In 2013, Rana started Hijabis of NY, an online platform that highlights the stories of hijabi women. Rana has been featured on ELLE.com, BBC, Huffington Post and Aljazeera and was named an International Youth Advocate by the UNAUSA Foundation. She is highly committed to the global human rights movement and has worked on women’s and is currently the youngest serving Board Member of Amnesty International USA. Rana has a BA from Middlebury in International Politics and Economics and a Masters degree in Public Policy from the Harvard Kennedy School. At Middlebury she conducted extensive political science and economics research on the political inclusion and mobilization of minority communities in urban contexts and on media representation of minority communities. At Harvard University, her research was focused on policy interventions to mitigate the prevalence of domestic violence in Queens, NY and on refugee integration policy in the US.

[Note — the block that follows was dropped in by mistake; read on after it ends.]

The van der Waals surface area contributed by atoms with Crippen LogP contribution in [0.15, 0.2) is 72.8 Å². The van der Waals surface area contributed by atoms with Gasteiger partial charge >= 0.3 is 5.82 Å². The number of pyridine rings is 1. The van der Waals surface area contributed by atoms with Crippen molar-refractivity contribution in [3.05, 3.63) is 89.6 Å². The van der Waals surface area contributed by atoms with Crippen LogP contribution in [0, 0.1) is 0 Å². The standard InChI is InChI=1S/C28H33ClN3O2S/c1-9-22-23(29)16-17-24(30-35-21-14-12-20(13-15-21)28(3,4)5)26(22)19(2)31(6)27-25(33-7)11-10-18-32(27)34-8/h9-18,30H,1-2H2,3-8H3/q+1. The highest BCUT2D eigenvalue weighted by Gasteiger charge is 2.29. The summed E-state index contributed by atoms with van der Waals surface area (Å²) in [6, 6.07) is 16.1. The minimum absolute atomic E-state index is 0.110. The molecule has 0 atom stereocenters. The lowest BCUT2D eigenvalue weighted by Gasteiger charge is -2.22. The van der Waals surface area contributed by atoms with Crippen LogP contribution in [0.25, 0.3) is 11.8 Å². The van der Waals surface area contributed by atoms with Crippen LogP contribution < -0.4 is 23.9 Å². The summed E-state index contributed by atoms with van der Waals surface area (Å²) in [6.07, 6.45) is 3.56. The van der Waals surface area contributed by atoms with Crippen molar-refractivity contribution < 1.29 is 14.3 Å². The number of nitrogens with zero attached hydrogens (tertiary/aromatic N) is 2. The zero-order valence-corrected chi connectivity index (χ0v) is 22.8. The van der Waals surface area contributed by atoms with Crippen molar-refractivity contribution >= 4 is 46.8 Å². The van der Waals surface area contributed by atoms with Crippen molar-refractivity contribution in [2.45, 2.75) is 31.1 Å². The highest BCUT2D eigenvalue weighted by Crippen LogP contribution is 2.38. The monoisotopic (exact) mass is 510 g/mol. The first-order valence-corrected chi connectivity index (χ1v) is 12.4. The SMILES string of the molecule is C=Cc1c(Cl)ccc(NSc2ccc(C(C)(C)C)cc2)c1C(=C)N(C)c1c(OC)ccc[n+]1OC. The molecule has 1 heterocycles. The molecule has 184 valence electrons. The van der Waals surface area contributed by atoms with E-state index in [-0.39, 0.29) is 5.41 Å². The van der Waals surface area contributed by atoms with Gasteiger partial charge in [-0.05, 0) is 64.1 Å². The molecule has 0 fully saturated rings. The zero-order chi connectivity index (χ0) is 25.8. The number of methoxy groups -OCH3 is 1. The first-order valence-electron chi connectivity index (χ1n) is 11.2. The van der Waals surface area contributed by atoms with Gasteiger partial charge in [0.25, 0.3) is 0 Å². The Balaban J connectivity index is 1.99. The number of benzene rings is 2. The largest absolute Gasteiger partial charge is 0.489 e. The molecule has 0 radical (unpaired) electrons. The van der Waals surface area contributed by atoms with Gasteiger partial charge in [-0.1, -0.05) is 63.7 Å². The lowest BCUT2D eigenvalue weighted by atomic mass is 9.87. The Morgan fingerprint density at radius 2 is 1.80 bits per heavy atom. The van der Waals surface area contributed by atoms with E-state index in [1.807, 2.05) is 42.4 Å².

Rana was born and raised in Queens, New York by loving Egyptian-American immigrants and has three younger siblings. She speaks Arabic and Spanish, loves to travel and learn languages. She is also a dedicated shotokan karate martial artist. Currently, Rana is working at Google on the central brand team for Google Cloud and is based in San Francisco.


Lecia Brooks leads the Southern Poverty Law Center’s outreach efforts on key initiatives and social justice issues. As outreach director, she frequently gives presentations around the country to promote tolerance and diversity. She also serves as director of the Civil Rights Memorial Center in Montgomery, Ala., an interpretive center designed to provide visitors to the Civil Rights Memorial with a deeper understanding of the civil rights movement. She joined the SPLC staff in 2004 as director of Mix It Up at Lunch Day, a Teaching Tolerance program designed to help break down racial, cultural and social barriers in schools. Previously, she worked for 12 years in a number of capacities for the National Conference for Community and Justice in its Los Angeles office. She is a graduate of Loyola Marymount University.